If you're part of a financial institution, chances are you've memorized the Federal Financial Institutions Examination Council (FFIEC) guidance chapter and verse, and, with risk assessment in hand, are in the midst of rolling out some form of consumer authentication. If yours is like most financial institutions, you approached FFIEC audits with a "good enough" mentality, meaning that whatever you install to protect people against online fraud and ID theft is better than what you had — and the less invasive to the consumer the better.
The banking industry is indeed the one to watch. The regulatory pressure and the compressed timeframes for investing in critical technologies may very well be a harbinger of what awaits you as your company expands its online channel.
For example, when it comes to online services, banks have two main charters: keep online customers happy, and continue to reap and expand the high margins of the online channel.
Given the high margins associated with online banking, banks believe that erecting too many electronic barriers between customers and their money will drive customers away from online services and back into the branch. However, things change — and the notion that users place a higher premium on the convenience of online banking may not prevail in light of huge increases in theft and fraud perpetuated on the online channel.
The challenge presented by the FFIEC regulation is that it proposes a variety of two-factor options that could be appropriate. Which one makes the most long-term business and security sense depends on a number of factors, such as the number of online users, the primary nature of their online transactions, their current network infrastructure, etc.
Will current buying decisions for authentication based on customer convenience and "good enough" security serve banks as threat models change? Possibly...as long as what you purchase today provides the ability to calculate a more strategic, long-term plan that accounts for two major shifts: IT security will become less reactive as IT and business units deepen partnerships in order to expand online business models. And, end-users care about security and are willing to adjust their behavior accordingly.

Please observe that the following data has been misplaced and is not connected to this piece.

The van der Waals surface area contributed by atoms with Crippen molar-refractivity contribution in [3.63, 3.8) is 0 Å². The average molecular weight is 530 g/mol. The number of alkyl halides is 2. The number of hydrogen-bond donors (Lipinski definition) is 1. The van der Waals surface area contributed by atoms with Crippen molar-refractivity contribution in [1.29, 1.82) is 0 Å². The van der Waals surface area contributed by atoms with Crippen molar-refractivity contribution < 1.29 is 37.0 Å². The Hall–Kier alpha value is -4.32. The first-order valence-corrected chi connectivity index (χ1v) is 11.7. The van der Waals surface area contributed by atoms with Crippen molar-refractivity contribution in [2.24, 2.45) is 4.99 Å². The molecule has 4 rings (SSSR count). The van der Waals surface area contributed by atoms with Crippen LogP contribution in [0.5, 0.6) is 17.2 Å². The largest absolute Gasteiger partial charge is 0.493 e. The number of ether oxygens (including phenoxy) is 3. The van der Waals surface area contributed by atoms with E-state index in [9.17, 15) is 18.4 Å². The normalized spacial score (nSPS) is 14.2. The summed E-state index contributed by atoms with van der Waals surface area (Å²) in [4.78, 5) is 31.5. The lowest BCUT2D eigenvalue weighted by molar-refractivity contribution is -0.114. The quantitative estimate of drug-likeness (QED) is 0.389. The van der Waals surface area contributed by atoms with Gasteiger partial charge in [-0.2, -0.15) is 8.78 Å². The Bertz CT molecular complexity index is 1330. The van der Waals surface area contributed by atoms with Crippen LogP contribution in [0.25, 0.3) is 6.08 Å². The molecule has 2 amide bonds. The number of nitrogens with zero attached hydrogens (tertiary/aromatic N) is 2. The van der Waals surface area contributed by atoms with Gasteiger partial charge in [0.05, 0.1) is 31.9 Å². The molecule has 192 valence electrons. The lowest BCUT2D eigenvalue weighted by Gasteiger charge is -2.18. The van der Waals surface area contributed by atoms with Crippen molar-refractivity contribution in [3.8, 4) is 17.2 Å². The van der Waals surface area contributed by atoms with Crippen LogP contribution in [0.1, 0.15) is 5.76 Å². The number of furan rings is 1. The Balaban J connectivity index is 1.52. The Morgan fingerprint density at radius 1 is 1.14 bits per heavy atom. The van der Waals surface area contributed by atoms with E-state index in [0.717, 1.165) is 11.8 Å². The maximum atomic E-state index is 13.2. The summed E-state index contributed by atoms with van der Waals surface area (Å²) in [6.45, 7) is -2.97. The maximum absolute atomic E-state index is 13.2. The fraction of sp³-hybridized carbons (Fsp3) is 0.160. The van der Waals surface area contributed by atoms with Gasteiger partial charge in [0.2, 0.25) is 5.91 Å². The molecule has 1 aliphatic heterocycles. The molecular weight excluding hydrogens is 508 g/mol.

Authentication vendors are moving toward what is generally known as a risk-based, or adaptive, approach. This means the riskier the transaction, the stronger the authentication. Here's the rub — the stronger the authentication, the more users will have to modify their behavior in order to interact with authentication systems. The idea that users will have to actively participate in their own protection is scary not only to those responsible for maintaining and growing online margins, but to those in IT chartered with managing the increased risk and complexity that introduces.
I'd like to propose that we don't underestimate the ability of our customers to adapt to change. Online bankers — or anyone involved in any sort of value-based online exchange — may be savvier and much more willing to adopt new online behaviors, especially if they are aware of how much they have at stake.
Consumers are, in fact, more likely to embrace online controls than to reject them. With all the current "flavors" of multifactor authentication available, what makes the most sense depends on a host of factors specific to the institution, its customer base, service offerings, etc. Remember, the FFIEC did not mandate multifactor authentication, it mandated that banks do a risk assessment and where needed adopt measures that mitigate transactional risk. Multifactor authentication is simply the most appropriate mechanism.
So, until the auditors weigh in, financial institutions will be anxiously awaiting word that they have one less compliance checkmark to worry about. Wouldn't that mental energy be better spent determining how many more customers will flock to online banking once they know their bank is committed to keeping their identity safe in cyberspace?
- John De Santis is chief executive officer of TriCipher, headquartered in San Mateo, Calif.